“How do you comfort and bring hope to a dying world?”
I sat there in the stiffness, shaking from chill, and I couldn’t help but ask myself this question over and over again. I wondered how to help people understand that while life is most definitely hard sometimes, we have an incredible hope. I wondered how to help people trust God with the little stuff that is consuming them to the point of despair. In the wondering, my mind settled on the story of the old hymn, It is Well With My Soul.
Always one of my favorites, every word of this hymn flows freely from memory. But the story is one few can forget. Horatio Spafford and his wife were no strangers to the pain of this fallen world. In 1871, they lost a son to pneumonia and their business to an unforgiving fire. Barely two years later, while attending to unexpected business matters, Horatio lost all four of his daughters in a tragic shipwreck during a storm.
It’s hard to fathom how you go on when everything seems lost. But Horatio, much like Job, knew one little secret we often miss in moments like these. As he sailed across the very spot where his daughters died, to meet his surviving wife, Horatio penned the words of a poem. Words that would eventually be sung for hundreds of years by people like you and me when life bellows the cries of injustice.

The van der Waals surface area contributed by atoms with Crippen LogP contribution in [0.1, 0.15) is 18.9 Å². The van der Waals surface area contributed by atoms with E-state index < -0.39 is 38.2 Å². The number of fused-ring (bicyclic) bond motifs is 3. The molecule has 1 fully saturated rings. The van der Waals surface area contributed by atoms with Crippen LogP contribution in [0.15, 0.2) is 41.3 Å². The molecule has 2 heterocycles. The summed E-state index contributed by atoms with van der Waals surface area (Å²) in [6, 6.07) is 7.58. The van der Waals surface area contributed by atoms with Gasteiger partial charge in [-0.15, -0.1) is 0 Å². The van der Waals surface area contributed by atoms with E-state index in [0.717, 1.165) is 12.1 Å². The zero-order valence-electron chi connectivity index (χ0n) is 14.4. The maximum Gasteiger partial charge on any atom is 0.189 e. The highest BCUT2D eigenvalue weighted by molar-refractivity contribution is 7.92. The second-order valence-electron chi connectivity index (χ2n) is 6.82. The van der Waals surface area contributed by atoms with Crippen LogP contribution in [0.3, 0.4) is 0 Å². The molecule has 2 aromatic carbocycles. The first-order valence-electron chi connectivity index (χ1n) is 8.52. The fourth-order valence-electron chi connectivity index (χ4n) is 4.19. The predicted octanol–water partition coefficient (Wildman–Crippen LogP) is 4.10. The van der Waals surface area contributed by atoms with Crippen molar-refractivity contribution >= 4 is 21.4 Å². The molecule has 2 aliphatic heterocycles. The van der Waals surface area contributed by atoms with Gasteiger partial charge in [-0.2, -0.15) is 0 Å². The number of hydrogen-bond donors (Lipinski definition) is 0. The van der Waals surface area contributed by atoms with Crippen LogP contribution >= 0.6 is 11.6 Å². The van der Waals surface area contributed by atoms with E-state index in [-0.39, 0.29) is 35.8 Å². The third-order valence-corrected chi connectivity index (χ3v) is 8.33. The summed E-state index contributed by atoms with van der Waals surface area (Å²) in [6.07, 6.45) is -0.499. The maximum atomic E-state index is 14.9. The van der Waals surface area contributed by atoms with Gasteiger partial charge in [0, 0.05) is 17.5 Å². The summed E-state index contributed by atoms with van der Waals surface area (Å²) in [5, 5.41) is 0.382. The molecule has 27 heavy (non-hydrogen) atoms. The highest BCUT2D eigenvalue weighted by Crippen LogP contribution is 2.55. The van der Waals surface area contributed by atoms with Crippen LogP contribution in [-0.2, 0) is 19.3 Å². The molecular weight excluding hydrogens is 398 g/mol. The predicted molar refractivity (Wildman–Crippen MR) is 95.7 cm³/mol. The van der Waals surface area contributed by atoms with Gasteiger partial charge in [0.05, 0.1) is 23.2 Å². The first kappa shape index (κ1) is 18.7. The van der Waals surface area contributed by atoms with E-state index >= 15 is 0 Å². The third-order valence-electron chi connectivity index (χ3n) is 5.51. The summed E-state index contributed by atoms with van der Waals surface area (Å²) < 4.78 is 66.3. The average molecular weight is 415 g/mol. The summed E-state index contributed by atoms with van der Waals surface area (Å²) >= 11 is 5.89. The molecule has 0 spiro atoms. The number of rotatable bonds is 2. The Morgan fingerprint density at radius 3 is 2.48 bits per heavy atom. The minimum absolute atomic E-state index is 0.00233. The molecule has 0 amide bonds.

When peace like a river attendeth my way,
When sorrows like sea billows roll,
Whatever my lot, Thou hast taught me to say,
It is well, it is well with my soul.
Oh the beauty of God’s truth! No, we don’t have the promise that everything will be perfect or that life will be free from sorrow. But we do have the promise that EVERYTHING is well with our soul. Whatever we face, the promise of Heaven still remains. Whatever we do, there is still grace upon grace.
Can you possibly imagine writing those very words in such a horrific moment? For most of my life I would have been unable. Unwilling even. Yet through my own extensive list of heart-breaking sorrows, I’ve learned that God is truly faithful. There is deep peace in this truth and indescribable comfort both during those 52 minutes of what many cancer patients call “scanxiety,” and through the many other waves that threaten to drown us.